Today, India’s women, for example, are leading the nation towards the goal of development and progress – as mothers, teachers, entrepreneurs, scientists, and sentinels of the borders. Then, why must women not be provided with equal rights and judicial remedies as are enjoyed by men in society? Or worse, why must women from one community be subjected to fundamentally patriarchal laws while women from another community – living side by side – have access to legal remedies and guidance governed by progressive principles?
The present personal laws, differing vastly for each religious community, are largely discriminatory towards women. For example, women do not have equal rights to inheritance, and in some cases, no right to inheritance. Post-Independence, attempts to protect women’s rights have been made through piecemeal legislation like the Hindu Succession (Amendment) Act, 2005.
However, even despite such amendments, the property of a Hindu widow is directly transferred to her husband’s family, unlike what occurs with male members. Additionally, Muslim laws permit polygamy, thus often putting women in disadvantageous and unfair positions.
Who stands where?
There have been mixed responses to the uniform civil code (UCC) from various political parties. There have been expressions of support and rejection as well. Here we list which shows who stands where on UCC:
The Congress party has led the charge in the rejection of the UCC, calling it unnecessary and undesirable.
Congress leader Jairam Ramesh said that UCC was “neither necessary nor desirable at this stage”. Congress leader Meem Afzal dubbed UCC as “DCC” that stands for “dividing civil code”. He said, “This is not UCC, this is DCC-Dividing Civil Code. UCC is not the agenda, rather the agenda is to divide the people of the country.”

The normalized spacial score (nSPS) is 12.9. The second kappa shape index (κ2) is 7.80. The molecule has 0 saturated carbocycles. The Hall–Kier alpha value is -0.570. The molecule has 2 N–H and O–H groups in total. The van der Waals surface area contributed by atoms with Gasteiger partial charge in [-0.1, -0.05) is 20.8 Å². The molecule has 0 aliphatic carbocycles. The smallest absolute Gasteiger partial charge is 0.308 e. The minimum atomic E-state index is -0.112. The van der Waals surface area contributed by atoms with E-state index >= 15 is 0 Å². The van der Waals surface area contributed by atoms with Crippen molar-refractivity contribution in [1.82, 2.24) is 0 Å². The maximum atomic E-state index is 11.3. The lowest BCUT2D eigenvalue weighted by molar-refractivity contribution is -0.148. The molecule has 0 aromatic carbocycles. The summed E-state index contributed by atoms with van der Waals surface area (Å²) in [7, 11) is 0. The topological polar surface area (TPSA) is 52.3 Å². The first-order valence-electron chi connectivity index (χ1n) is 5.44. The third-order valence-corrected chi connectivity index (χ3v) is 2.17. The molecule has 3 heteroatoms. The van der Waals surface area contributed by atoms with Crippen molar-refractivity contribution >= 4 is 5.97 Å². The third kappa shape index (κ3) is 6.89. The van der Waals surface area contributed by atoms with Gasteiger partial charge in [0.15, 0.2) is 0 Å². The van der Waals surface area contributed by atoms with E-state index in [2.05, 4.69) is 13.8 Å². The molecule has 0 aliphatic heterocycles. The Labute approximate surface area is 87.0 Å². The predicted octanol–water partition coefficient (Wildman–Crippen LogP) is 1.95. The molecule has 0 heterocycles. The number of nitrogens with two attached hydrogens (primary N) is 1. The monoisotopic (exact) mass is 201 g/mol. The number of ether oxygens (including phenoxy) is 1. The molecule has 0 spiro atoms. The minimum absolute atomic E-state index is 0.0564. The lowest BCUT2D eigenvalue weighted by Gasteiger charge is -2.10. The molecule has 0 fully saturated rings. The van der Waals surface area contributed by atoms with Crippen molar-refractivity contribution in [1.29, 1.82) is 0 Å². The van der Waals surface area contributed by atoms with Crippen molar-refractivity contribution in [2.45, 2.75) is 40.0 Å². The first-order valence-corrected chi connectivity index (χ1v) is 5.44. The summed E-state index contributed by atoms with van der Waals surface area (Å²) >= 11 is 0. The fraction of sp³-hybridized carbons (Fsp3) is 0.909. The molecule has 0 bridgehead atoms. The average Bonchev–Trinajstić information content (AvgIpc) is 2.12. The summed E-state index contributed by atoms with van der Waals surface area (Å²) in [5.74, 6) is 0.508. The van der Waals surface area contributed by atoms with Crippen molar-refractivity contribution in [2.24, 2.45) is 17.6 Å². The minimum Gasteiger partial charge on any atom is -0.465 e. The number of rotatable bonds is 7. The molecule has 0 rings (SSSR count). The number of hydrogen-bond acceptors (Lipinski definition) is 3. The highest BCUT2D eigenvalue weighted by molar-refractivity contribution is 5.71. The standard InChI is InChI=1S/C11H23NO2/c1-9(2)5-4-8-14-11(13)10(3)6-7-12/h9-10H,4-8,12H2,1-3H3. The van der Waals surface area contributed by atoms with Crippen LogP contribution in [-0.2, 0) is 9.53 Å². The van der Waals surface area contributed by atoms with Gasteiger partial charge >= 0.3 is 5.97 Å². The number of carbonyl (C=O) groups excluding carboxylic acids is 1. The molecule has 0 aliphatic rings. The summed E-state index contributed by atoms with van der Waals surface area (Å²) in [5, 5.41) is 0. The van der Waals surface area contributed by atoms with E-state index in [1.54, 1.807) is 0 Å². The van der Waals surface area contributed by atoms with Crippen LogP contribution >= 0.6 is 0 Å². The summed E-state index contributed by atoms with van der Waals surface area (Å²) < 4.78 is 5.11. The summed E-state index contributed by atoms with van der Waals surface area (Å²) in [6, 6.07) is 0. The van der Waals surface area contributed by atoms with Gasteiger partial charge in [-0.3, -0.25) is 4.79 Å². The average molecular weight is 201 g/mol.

However, there have been supportive and moderate voices too within Congress. Himachal Pradesh minister and Congress leader Vikramaditya Singh extended “full support” for UCC but urged against “politicisation” and questioned its timing.
Rashtriya Janata Dal (RJD)
Rajya Sabha MP Manoj Kumar Jha of RJD said that UCC was “actually neither desirable nor necessary” and added that it was being used “as an instrument for your dog-whistle politics”.
Janata Dal (United)
The Janata Dal-United (JD-U) referred to previous statements on UCC, pointing out that JD (U) leader and Bihar Chief Minister Nitish Kumar in 2017 said that “UCC must be seen as a measure of reform for people’s welfare, not as a ‘political instrumentality’ to be hurriedly imposed against their wishes and without consultations.
The Left parties
CPI General Secretary D Raja said that the UCC targets one particular community and added that the Parliament should lead this exercise, not the law panel.
The CPM has opposed UCC from the last round of consultations in 2017, calling it politically motivated.
Aam Aadmi Party (AAP)
The Aam Aadmi Party (AAP) has come out as the main Opposition party that has supported UCC. The party gave “in-principle” support to UCC. The AAP said that consultations should be held with all the stakeholders on the issue of UCC.
Shiv Sena (UBT)
The Uddhav Thackeray’s faction of Shiv Sena has also supported UCC. Senior faction leader Sanjay Raut said, “Let there be a debate. We have always supported the Uniform Civil Code. If a debate is happening on it…in the country… let there be a debate…we will see what the opinion of the people is.”